It’s no surprise that in the context of all this that 90% said your morale had decreased over the last year, with more than half saying it was significantly so. If this wasn’t enough, more than 50% said they had considered leaving the NHS in the next 2 years, with a third saying they had considered leaving medicine, two thirds thought about reducing hours and nearly 60% thinking about leaving training for at least a period.

We’ll be compiling these results into a formal report, sharing with stakeholders such as NES, employers and Scottish Government. This will add to the constructive discussions we have begun with Scottish government and NES about the need to secure urgent and tangible action to improve the experience of being a junior doctor in Scotland. However, it’s undeniable that there hasn’t yet been enough concrete action and there is still much, much more to be done. Our new SJDC meets tomorrow and we’ll be discussing these results then, with the pay survey results and the context of ever increasing pressures on junior doctors across Scotland. As I hand over the baton to Chris Smith as the new chair of SJDC and move into slightly different roles within BMA Scotland it is clear that there is so much work needing to be done – on working conditions such as these, on pay, on recruitment and retention, and to manage the current extortionate workload so many of us are facing.

So, as I stand down as your SJDC chair, I make 2 pleas.

The first is to our government, that almost a year ago to the day made a full commitment to improving our working conditions as the Expert Working Group report was finally published (nearly two years late). We still only have one recommendation in place – for most junior doctors, but not quite all. There’s so much more that needs to be done. We need more than positive conversations and sentiment – we need action, urgently. We deserve better. As do the patients we work so hard to look after. Please act now, before it’s too late.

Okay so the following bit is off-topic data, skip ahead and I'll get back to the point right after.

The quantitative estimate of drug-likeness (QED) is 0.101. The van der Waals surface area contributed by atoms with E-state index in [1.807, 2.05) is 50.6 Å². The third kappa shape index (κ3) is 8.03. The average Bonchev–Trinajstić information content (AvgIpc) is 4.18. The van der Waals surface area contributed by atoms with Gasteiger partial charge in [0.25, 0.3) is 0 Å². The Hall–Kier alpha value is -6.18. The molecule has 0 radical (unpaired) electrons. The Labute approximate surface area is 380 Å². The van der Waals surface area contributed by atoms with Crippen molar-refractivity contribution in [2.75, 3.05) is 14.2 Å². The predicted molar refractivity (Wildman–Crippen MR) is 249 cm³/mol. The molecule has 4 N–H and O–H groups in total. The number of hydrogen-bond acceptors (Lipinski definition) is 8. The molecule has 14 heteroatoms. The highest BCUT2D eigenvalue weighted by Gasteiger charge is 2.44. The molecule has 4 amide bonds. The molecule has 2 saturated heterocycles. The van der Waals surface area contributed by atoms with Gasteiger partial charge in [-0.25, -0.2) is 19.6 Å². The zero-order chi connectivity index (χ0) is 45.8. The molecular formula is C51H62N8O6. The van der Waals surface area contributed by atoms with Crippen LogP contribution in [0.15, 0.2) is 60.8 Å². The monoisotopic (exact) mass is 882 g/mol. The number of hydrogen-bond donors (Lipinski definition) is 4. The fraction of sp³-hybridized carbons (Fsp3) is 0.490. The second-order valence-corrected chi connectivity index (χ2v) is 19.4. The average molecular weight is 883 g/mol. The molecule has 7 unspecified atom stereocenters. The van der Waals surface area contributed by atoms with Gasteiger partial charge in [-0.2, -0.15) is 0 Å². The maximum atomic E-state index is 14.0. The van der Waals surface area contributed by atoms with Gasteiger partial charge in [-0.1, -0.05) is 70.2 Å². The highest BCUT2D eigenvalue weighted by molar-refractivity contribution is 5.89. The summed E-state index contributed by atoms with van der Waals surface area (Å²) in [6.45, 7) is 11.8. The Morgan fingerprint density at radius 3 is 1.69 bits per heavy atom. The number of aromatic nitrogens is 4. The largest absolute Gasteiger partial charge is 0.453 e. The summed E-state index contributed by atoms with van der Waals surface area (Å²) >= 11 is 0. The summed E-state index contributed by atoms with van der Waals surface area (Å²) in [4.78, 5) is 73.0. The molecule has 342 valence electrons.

The second is to you – our members, the hardworking junior doctors of Scotland. I know how tough things are, I’ve suffered from burnout myself before and have felt that gut-wrenching guilt we all know, from the burden of leaving our teams even more short staffed than normal. But if you don’t look after yourself, you are no use to patients, to our wider teams or beyond. You are so much more than a line on an understaffed rota. There is no resilience left in our NHS but that doesn’t mean the burden is yours alone to carry. We aren’t heroes, we are very much human. So do your best to get your breaks, to leave on time and leave your work at work. Fill in your monitoring forms! By these survey results, it would suggest that nearly 9 in 10 rotas should be band 3 – yet the biggest issue with monitoring is insufficient returns. As issues arise – let us know, big or small. We can’t do anything if we don’t know where the problems are. Work with your regional junior doctor subcommittees so they can work on your behalf – or better still join them! We genuinely are better together – that’s the true power of our union.

Dr Lailah Peel, outgoing chair SJDC